Prospect Park Gets Some Good Advice
Botanist and neighbor, Minnette Marr, took members of the San Marcos Greenbelt Alliance on a walking tour of Prospect Park, a 45 acre section of Purgatory Creek Natural Area, to discuss plant diversity, invasives, and water quality. This is the third time she has donated her expertise to advising the membership the direction we need to go.
of opening up the area around the karst features.
The two-hour hike consisted of progress made since last year’s Bobcat Build when Inge’s Bench and Metz Bench were opened and viewsheds were established for visitors. The small meadow with prickly pear cactus were examined for evidence of native grasses taking hold. Unfortunately, no new grasses had established themselves.
Much of the ligustrum (glossy privet) was cut down and opened up new areas around the two karst features. A new karst feature was located following the 6+” rain of January 25th, 2012. More light into the area allows native plants and grasses to take hold and send more rainwater into the Edward’s Aquifer.
Future rains will also be the focus of projects for this year’s Bobcat Build as new water bars will be constructed over the ADA trail and divert the flow from the trail to the ground. Repairs from the beneficial rains will also encourage more retention of the water and less run-off.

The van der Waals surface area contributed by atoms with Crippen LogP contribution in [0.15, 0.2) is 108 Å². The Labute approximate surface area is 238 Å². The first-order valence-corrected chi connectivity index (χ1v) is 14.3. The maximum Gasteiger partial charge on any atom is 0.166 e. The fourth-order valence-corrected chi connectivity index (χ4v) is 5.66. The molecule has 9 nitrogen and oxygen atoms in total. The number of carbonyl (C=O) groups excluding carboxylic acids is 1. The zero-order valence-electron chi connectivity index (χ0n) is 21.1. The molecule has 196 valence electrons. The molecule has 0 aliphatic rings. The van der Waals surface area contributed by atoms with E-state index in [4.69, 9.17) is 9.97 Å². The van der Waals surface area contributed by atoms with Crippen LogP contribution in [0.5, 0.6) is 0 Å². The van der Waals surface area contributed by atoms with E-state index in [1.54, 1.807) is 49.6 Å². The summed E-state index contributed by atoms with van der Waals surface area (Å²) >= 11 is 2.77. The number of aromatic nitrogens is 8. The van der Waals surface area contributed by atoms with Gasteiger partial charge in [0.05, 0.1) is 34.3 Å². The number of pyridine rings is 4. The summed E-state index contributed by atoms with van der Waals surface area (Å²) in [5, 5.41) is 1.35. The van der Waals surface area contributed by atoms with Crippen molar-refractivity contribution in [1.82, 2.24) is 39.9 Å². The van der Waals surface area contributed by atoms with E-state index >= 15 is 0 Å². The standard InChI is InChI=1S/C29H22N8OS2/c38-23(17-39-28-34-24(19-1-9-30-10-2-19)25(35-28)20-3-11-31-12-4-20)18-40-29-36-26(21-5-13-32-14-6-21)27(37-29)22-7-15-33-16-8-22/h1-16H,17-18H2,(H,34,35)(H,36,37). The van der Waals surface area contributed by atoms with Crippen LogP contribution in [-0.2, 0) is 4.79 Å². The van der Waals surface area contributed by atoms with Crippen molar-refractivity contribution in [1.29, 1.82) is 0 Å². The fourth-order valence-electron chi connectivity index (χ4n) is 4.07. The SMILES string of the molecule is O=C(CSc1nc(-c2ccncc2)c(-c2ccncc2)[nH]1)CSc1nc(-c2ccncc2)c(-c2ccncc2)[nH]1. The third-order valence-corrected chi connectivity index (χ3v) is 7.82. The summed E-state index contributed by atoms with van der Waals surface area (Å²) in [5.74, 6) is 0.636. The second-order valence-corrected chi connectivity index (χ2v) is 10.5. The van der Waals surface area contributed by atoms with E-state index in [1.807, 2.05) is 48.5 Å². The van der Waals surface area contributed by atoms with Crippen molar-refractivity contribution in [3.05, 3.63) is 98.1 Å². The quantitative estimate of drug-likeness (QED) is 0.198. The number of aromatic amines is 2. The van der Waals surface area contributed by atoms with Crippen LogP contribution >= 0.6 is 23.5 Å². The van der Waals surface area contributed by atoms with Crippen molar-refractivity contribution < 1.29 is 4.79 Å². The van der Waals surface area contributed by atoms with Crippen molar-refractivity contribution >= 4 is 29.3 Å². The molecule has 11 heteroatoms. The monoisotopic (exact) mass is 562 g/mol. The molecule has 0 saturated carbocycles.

The wetlands area had three active ponds that are graced with numerous wildflower borders. Bluebonnets once again are prominent in the meadows that Limbo Loop and Virgil’s Trail transverse. Further evidence can be found at Steve’s Bench and bur oak planted in his memory.
Marilyn Brister checks out the Ashe juniper
surrounded by coral honeysuckle, hackberry,
prickly pear, and other plant.
A row of bois d’arc or osage orange trees follow the trail to the Learning Tree. It looks promising that the seven trees will take hold and provide shade from the summer sun. An ashe juniper tree is surrounded by a dozen different plants and adds to the knowledge database.
Further down the trail Mexican plum trees were planted to encourage birds and small mammals to feed on the fruit of the tree. Work on the meadow kiosk and two wildlife viewing stands were also discussed in the trail visit.
Prospect Park, as part of the larger 463 acres of Purgatory Creek Natural Area, is a microcosm of what is natural and what is introduced into the landscape. Previous use as a grazing area for cattle and goats and the use of invasive species as landscape plantings farther up the watershed cause issues and requires thoughtful resolution. The opportunity presented by having a large workforce available, even if just for a day, makes an impact for years to come. We are fortunate to have the advice and guidance of a local resident to preserve these areas and provide learning opportunities for future generations. The University program allows for strong backs and young spirits to enjoy community service.